CAPTCHAs are a necessary evil in a modern world. CAPTCHAs, also known as those-annoying-boxes-with-the-weird-words, are used to prevent evil robot spam attacks.
Well the other days I came across a new, never-before-seen (at least by me) CAPTCHA that could have some pretty huge advertising implications.
Introducing, the CAPTCH-AD!
CAPTCH-AD: The CAPTCHA Advertisement
What?s crazy about the CAPTCH-AD is that you are required to watch (and pay attentionto) the advertisement in order to fulfill the CAPTCHA box. There?s no getting around it ? you will read that ad. It?s like when you see advertisements plastered over your tray table on budget airlines; you roll your eyes, groan, cover it with a book or a laptop, but there?s just no avoiding it and the ad demands acknowledgement.
It seems like a pretty brilliant (yet evil) idea, and I expect to be seeing more of them.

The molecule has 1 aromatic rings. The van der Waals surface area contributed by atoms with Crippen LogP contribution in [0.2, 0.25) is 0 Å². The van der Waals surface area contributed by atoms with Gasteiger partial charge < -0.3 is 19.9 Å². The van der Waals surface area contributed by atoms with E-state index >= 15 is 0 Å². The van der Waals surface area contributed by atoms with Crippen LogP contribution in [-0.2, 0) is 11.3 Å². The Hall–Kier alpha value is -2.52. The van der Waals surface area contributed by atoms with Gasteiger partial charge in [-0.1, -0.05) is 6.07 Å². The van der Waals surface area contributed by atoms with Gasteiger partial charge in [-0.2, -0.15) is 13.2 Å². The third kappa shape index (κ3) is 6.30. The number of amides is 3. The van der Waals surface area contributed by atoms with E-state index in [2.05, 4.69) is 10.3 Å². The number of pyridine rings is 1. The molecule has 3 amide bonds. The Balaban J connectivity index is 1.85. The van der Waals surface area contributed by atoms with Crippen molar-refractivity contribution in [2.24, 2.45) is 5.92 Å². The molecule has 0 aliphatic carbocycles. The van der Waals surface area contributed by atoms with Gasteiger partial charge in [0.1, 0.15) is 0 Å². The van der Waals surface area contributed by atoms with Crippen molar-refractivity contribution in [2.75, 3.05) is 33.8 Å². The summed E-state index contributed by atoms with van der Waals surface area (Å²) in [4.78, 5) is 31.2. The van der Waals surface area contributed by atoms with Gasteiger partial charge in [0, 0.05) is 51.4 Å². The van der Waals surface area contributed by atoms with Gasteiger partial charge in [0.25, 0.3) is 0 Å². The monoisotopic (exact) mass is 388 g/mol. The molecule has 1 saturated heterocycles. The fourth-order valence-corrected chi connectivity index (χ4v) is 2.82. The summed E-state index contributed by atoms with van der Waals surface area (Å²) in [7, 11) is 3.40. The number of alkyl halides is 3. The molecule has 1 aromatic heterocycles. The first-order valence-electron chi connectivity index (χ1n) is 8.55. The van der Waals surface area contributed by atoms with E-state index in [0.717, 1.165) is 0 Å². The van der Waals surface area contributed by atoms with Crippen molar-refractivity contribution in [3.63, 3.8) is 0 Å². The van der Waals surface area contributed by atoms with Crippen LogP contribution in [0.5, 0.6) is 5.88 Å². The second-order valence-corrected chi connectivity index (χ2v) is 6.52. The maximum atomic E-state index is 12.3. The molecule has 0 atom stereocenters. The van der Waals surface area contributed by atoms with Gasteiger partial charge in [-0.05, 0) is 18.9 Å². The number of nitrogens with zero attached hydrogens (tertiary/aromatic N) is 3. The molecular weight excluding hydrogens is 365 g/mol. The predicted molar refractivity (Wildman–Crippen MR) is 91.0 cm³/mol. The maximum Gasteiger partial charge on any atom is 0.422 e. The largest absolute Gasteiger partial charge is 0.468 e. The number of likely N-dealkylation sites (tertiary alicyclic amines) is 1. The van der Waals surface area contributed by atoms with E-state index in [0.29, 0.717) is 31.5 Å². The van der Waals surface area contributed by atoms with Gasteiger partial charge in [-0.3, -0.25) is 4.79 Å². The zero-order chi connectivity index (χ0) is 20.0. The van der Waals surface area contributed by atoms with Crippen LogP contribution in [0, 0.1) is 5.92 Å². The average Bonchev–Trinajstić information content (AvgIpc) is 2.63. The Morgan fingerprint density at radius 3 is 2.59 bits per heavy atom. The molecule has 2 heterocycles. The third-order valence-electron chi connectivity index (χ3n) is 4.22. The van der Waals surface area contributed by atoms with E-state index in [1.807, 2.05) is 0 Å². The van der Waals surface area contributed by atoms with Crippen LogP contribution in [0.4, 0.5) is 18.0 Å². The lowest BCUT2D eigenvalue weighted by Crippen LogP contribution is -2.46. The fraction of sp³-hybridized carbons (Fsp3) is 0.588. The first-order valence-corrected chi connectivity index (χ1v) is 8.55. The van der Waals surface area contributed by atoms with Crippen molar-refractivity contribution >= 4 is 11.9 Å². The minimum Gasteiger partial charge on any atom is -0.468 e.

CAPTCHAs: Protecting us From Spam and Inspiring Art
CAPTCHA stands for ?Completely Automated Public Turing test to tell Computers and Humans Apart.? Saying it aloud may make you feel like a beatboxer (say it five times fast).
CAPTCHAs are implemented to protect users from robot spam, but as computers get smarter, they become more convoluted and difficult for even the most human among us. They seem to become increasingly more difficult every year?the squiggly edges become a bit more squiggly, and the blurry parts become a bit more blurred. Often they are nearly impossible to discern, to the point where deciphering the words just becomes a crapshoot.
These silly guess-the-word-boxes are such a common and unsavory aspect of the online experience that they?ve become a part of internet culture through memes and CAPTCHArt?art created based of off the randomly generated words.
Some prime examples of CAPTCHArt:
Whether the newly discovered CAPTCH-ADs will destroy CAPTCHArt as we know it is yet to be discovered.
Have you seen a CAPTCHA advertisement in the wild? What do you think about them as an advertising technique, and how do you feel about them as an internet user?
This post originated on the WordStream Blog. WordStream provides keyword tools for pay-per click (PPC) and search engine optimization (SEO) aiding in everything from keyword discovery to keyword grouping and organization.